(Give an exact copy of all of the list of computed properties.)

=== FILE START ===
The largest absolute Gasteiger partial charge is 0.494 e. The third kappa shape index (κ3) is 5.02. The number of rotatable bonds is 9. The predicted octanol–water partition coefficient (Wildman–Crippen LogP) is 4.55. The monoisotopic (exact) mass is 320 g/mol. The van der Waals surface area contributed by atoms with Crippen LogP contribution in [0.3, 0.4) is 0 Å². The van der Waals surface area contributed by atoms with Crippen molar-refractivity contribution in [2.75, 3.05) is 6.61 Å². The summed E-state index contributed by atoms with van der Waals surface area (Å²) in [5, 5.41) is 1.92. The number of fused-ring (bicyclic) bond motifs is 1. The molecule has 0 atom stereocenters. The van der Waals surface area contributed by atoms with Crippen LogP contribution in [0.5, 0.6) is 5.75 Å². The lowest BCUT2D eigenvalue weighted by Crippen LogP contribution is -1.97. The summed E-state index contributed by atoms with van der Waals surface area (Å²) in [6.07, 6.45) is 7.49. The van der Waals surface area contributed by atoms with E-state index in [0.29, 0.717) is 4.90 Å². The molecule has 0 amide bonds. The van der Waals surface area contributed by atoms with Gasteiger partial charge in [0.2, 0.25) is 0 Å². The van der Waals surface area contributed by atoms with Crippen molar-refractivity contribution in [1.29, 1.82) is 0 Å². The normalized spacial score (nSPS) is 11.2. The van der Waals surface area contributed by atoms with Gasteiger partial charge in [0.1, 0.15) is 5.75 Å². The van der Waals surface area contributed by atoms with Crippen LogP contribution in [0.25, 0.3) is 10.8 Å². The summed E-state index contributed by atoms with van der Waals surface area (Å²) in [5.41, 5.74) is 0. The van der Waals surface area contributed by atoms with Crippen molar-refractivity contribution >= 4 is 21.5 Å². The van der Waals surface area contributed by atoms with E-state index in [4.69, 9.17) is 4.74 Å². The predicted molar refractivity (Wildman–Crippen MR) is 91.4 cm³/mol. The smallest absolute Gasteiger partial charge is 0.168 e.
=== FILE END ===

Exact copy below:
The largest absolute Gasteiger partial charge is 0.494 e. The third kappa shape index (κ3) is 5.02. The number of rotatable bonds is 9. The predicted octanol–water partition coefficient (Wildman–Crippen LogP) is 4.55. The monoisotopic (exact) mass is 320 g/mol. The van der Waals surface area contributed by atoms with Crippen LogP contribution in [0.3, 0.4) is 0 Å². The van der Waals surface area contributed by atoms with Crippen molar-refractivity contribution in [2.75, 3.05) is 6.61 Å². The summed E-state index contributed by atoms with van der Waals surface area (Å²) in [5, 5.41) is 1.92. The number of fused-ring (bicyclic) bond motifs is 1. The molecule has 0 atom stereocenters. The van der Waals surface area contributed by atoms with Crippen LogP contribution in [0.5, 0.6) is 5.75 Å². The lowest BCUT2D eigenvalue weighted by Crippen LogP contribution is -1.97. The summed E-state index contributed by atoms with van der Waals surface area (Å²) in [6.07, 6.45) is 7.49. The van der Waals surface area contributed by atoms with E-state index in [0.29, 0.717) is 4.90 Å². The molecule has 0 amide bonds. The van der Waals surface area contributed by atoms with Gasteiger partial charge in [0.2, 0.25) is 0 Å². The van der Waals surface area contributed by atoms with Crippen molar-refractivity contribution in [1.29, 1.82) is 0 Å². The normalized spacial score (nSPS) is 11.2. The van der Waals surface area contributed by atoms with Gasteiger partial charge in [0.1, 0.15) is 5.75 Å². The van der Waals surface area contributed by atoms with Crippen LogP contribution in [0.25, 0.3) is 10.8 Å². The summed E-state index contributed by atoms with van der Waals surface area (Å²) in [5.41, 5.74) is 0. The van der Waals surface area contributed by atoms with Crippen molar-refractivity contribution >= 4 is 21.5 Å². The van der Waals surface area contributed by atoms with E-state index in [4.69, 9.17) is 4.74 Å². The predicted molar refractivity (Wildman–Crippen MR) is 91.4 cm³/mol. The smallest absolute Gasteiger partial charge is 0.168 e.